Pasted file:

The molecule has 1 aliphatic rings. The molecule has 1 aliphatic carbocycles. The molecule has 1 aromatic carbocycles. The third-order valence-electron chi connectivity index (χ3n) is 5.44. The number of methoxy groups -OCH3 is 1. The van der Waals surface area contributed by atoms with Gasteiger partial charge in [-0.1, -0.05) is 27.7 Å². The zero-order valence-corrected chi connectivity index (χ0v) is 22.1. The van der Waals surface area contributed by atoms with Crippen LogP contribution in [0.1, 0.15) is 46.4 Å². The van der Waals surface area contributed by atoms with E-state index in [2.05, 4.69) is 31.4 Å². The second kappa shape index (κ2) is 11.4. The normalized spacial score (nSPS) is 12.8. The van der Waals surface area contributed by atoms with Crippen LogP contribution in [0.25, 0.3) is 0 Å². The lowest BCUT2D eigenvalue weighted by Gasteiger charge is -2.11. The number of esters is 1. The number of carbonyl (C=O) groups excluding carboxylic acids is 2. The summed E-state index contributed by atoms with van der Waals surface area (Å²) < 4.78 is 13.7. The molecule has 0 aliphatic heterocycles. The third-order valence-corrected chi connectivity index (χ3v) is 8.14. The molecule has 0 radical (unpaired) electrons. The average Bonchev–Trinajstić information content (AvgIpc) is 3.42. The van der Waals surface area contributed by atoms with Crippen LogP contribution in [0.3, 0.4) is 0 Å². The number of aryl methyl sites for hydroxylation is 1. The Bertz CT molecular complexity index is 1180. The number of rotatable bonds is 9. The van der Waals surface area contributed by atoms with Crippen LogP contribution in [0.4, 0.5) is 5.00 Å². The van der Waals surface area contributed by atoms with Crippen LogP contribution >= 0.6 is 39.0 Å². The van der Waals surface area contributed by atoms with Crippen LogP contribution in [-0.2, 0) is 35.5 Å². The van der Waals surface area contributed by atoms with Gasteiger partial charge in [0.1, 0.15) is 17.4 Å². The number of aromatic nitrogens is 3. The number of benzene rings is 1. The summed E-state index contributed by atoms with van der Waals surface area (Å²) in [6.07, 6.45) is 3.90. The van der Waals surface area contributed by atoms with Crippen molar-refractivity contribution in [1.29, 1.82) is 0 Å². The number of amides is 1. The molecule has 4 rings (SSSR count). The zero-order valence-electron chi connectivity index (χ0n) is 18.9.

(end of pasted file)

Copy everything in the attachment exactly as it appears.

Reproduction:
The molecule has 1 aliphatic rings. The molecule has 1 aliphatic carbocycles. The molecule has 1 aromatic carbocycles. The third-order valence-electron chi connectivity index (χ3n) is 5.44. The number of methoxy groups -OCH3 is 1. The van der Waals surface area contributed by atoms with Gasteiger partial charge in [-0.1, -0.05) is 27.7 Å². The zero-order valence-corrected chi connectivity index (χ0v) is 22.1. The van der Waals surface area contributed by atoms with Crippen LogP contribution in [0.1, 0.15) is 46.4 Å². The van der Waals surface area contributed by atoms with E-state index in [2.05, 4.69) is 31.4 Å². The second kappa shape index (κ2) is 11.4. The normalized spacial score (nSPS) is 12.8. The van der Waals surface area contributed by atoms with Crippen LogP contribution in [0.25, 0.3) is 0 Å². The lowest BCUT2D eigenvalue weighted by Gasteiger charge is -2.11. The number of esters is 1. The number of carbonyl (C=O) groups excluding carboxylic acids is 2. The summed E-state index contributed by atoms with van der Waals surface area (Å²) < 4.78 is 13.7. The molecule has 0 aliphatic heterocycles. The third-order valence-corrected chi connectivity index (χ3v) is 8.14. The molecule has 0 radical (unpaired) electrons. The average Bonchev–Trinajstić information content (AvgIpc) is 3.42. The van der Waals surface area contributed by atoms with Crippen LogP contribution in [0.3, 0.4) is 0 Å². The number of aryl methyl sites for hydroxylation is 1. The Bertz CT molecular complexity index is 1180. The number of rotatable bonds is 9. The van der Waals surface area contributed by atoms with Crippen LogP contribution in [0.4, 0.5) is 5.00 Å². The van der Waals surface area contributed by atoms with Crippen LogP contribution >= 0.6 is 39.0 Å². The van der Waals surface area contributed by atoms with Crippen LogP contribution in [-0.2, 0) is 35.5 Å². The van der Waals surface area contributed by atoms with Gasteiger partial charge in [0.1, 0.15) is 17.4 Å². The number of aromatic nitrogens is 3. The number of benzene rings is 1. The summed E-state index contributed by atoms with van der Waals surface area (Å²) in [6.07, 6.45) is 3.90. The van der Waals surface area contributed by atoms with Crippen molar-refractivity contribution in [1.29, 1.82) is 0 Å². The number of amides is 1. The molecule has 4 rings (SSSR count). The zero-order valence-electron chi connectivity index (χ0n) is 18.9.